(WASHINGTON) — FBI Director Christopher Wray will testify before the Senate Judiciary Committee Tuesday in his first appearance before Congress since the deadly Jan. 6 insurrection, as the bureau faces scrutiny over whether it properly shared intelligence leading up to the assault as well as its broader role in addressing the nation’s domestic terror crisis.

Wray has not spoken publicly about the Capitol siege since a Jan. 15 appearance alongside then-Vice President Mike Pence, amid heightened fears that President Joe Biden’s inauguration would be the target of a possible attack.

The FBI at the time had already identified 200 suspects in the bureau’s sweeping investigation of the riot, Wray said, and warned those who had yet to turn themselves over to authorities.

“We know who you are, if you’re out there, and FBI agents are coming to find you,” Wray said.

That number has more than doubled since Wray’s last public appearance, with the bureau opening more than 400 case files against individuals involved in the Jan. 6 assault, according to the Justice Department. More than 300 individuals have been charged so far in connection to the Jan. 6 attack, according to the Justice Department, with over 280 arrested in what officials described as an investigation moving at “unprecedented” speed and scale.

Senate Judiciary Chairman Dick Durbin, an Illinois Democrat, told reporters on Monday that Wray is the “man of the hour.”

“The head of the FBI has not appeared before the committee for an oversight hearing since July of 2019. There are many questions. And certainly, at the top of the list, there are threats to America today that we need to put in as a priority. I think domestic terrorism, religious and racial based hate groups have become a major threat in America. I want to know if our intelligence operations have taken this into consideration in establishing their priorities,” Durbin said.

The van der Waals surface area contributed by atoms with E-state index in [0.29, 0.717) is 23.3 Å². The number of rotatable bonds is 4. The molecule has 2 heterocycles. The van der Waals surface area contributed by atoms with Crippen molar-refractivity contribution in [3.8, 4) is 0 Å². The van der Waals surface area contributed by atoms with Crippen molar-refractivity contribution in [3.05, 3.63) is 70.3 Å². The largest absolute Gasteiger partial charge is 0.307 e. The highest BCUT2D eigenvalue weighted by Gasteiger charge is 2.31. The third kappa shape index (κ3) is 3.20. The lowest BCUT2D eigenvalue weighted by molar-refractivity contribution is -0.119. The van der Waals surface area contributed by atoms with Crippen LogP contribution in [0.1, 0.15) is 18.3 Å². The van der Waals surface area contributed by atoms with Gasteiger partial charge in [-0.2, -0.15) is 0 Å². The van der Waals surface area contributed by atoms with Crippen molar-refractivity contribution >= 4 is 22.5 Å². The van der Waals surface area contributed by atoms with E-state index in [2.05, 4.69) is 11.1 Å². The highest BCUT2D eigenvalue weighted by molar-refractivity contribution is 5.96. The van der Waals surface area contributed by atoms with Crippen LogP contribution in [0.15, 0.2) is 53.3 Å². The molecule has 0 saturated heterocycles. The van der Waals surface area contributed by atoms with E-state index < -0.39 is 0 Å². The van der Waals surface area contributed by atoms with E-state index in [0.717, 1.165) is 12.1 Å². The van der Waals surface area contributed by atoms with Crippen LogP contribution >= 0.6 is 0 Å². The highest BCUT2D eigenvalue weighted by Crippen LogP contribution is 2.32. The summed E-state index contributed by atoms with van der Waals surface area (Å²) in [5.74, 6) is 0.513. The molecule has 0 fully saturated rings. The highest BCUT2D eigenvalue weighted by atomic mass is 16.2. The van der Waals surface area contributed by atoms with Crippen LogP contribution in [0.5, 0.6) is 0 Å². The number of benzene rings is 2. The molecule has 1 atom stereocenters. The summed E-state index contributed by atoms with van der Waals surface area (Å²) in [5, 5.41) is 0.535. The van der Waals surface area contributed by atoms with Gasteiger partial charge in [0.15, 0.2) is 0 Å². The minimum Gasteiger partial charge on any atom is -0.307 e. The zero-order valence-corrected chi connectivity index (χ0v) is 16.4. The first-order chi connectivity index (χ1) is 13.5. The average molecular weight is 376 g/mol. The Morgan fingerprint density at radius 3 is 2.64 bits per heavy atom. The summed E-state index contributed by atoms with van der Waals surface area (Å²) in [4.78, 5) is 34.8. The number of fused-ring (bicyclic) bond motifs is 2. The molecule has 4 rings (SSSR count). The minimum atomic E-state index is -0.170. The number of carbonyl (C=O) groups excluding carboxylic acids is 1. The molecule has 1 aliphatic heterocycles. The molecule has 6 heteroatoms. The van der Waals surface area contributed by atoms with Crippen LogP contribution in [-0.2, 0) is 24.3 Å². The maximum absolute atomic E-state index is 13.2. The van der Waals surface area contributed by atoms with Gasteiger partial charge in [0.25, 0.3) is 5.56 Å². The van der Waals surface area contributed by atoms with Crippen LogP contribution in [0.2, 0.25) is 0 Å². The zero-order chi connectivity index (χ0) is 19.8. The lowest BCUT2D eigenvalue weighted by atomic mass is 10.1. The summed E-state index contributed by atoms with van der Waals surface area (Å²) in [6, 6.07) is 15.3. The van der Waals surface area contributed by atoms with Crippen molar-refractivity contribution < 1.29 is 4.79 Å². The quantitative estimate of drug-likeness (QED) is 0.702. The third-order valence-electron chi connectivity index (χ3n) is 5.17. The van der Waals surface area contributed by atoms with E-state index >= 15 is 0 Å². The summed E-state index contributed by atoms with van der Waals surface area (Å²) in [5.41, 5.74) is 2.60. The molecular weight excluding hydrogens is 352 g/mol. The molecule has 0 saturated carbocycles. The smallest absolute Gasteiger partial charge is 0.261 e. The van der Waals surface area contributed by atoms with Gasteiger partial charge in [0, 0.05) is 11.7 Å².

Last week, acting deputy attorney general John Carlin and senior DOJ and FBI officials provided the first update in more than a month on the DOJ’s investigation into the Capitol riot, and sought to outline the department’s broader mission in the coming months to address the domestic terror threat facing the country.

A senior FBI official said the primary terrorism threat to the U.S. homeland remains the “lone offender,” including homegrown violent extremists and domestic violent extremists who are primarily radicalized online and plot to attack soft targets with readily available weapons.

The FBI currently has open domestic terrorism investigations across all 56 of its field offices around the country, the official said.

Wray will likely be pressed on whether the FBI sufficiently shared information with its law enforcement partners in advance of the assault on the Capitol.

In a congressional hearing last week, former Capitol Police Chief Steven Sund argued his force was not properly alerted by law enforcement and intelligence agencies about specific threats to the Capitol in advance of the attack.

Sund said he wasn’t privy to information from an FBI Norfolk field office bulletin on Jan. 5 that warned of “war” at the United States Capitol on Jan. 6.

Robert Contee, the chief of the Metropolitan Police Department, said that his phone is on 24/7 and is available to take any call and the fact that the FBI bulletin from Norfolk came through email after 7 p.m. is not excusable.

In front of a House Appropriations Subcommittee, last week, acting Capitol Police Yogananda Pittman also detailed the threats to President Joe Biden’s next joint address to Congress.

“We know that members of the militia groups that were present on Jan. 6 have stated their desires that they want to blow up the Capitol and kill as many members as possible with a direct nexus to the State of the Union, which we know that date has not been identified,” she testified Thursday. “So, based on that information we think that it’s prudent that Capitol Police maintain its enhanced and robust security posture until we address those vulnerabilities going forward.”

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